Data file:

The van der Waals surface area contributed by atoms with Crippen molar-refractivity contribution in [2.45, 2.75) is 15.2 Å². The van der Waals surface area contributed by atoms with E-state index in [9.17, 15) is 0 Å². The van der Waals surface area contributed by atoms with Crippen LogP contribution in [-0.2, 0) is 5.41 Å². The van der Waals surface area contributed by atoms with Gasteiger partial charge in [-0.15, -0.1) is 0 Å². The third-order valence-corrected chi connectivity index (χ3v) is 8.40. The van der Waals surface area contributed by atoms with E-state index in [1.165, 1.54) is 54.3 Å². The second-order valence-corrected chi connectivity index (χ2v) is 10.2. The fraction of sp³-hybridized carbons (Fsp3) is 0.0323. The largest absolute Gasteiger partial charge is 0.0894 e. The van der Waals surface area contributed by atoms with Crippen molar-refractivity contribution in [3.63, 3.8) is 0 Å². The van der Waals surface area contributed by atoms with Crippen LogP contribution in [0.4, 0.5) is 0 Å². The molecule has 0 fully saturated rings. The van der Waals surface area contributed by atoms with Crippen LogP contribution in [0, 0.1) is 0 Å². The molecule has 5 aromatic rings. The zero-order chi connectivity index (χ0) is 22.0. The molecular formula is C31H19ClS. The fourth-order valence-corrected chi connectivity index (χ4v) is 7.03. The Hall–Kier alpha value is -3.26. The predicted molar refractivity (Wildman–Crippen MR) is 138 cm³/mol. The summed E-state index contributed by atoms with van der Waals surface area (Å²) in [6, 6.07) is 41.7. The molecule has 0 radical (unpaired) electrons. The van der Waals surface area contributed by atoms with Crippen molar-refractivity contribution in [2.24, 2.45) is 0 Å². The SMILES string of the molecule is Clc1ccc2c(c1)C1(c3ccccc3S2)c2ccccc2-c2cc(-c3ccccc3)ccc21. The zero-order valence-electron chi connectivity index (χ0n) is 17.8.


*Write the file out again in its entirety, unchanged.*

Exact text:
The van der Waals surface area contributed by atoms with Crippen molar-refractivity contribution in [2.45, 2.75) is 15.2 Å². The van der Waals surface area contributed by atoms with E-state index in [9.17, 15) is 0 Å². The van der Waals surface area contributed by atoms with Crippen LogP contribution in [-0.2, 0) is 5.41 Å². The van der Waals surface area contributed by atoms with Gasteiger partial charge in [-0.15, -0.1) is 0 Å². The third-order valence-corrected chi connectivity index (χ3v) is 8.40. The van der Waals surface area contributed by atoms with E-state index in [1.165, 1.54) is 54.3 Å². The second-order valence-corrected chi connectivity index (χ2v) is 10.2. The fraction of sp³-hybridized carbons (Fsp3) is 0.0323. The largest absolute Gasteiger partial charge is 0.0894 e. The van der Waals surface area contributed by atoms with Crippen molar-refractivity contribution in [3.63, 3.8) is 0 Å². The van der Waals surface area contributed by atoms with Crippen LogP contribution in [0.4, 0.5) is 0 Å². The molecule has 0 fully saturated rings. The van der Waals surface area contributed by atoms with Crippen LogP contribution in [0, 0.1) is 0 Å². The molecule has 5 aromatic rings. The zero-order chi connectivity index (χ0) is 22.0. The molecular formula is C31H19ClS. The fourth-order valence-corrected chi connectivity index (χ4v) is 7.03. The Hall–Kier alpha value is -3.26. The predicted molar refractivity (Wildman–Crippen MR) is 138 cm³/mol. The summed E-state index contributed by atoms with van der Waals surface area (Å²) in [6, 6.07) is 41.7. The molecule has 0 radical (unpaired) electrons. The van der Waals surface area contributed by atoms with Crippen molar-refractivity contribution in [2.24, 2.45) is 0 Å². The SMILES string of the molecule is Clc1ccc2c(c1)C1(c3ccccc3S2)c2ccccc2-c2cc(-c3ccccc3)ccc21. The zero-order valence-electron chi connectivity index (χ0n) is 17.8.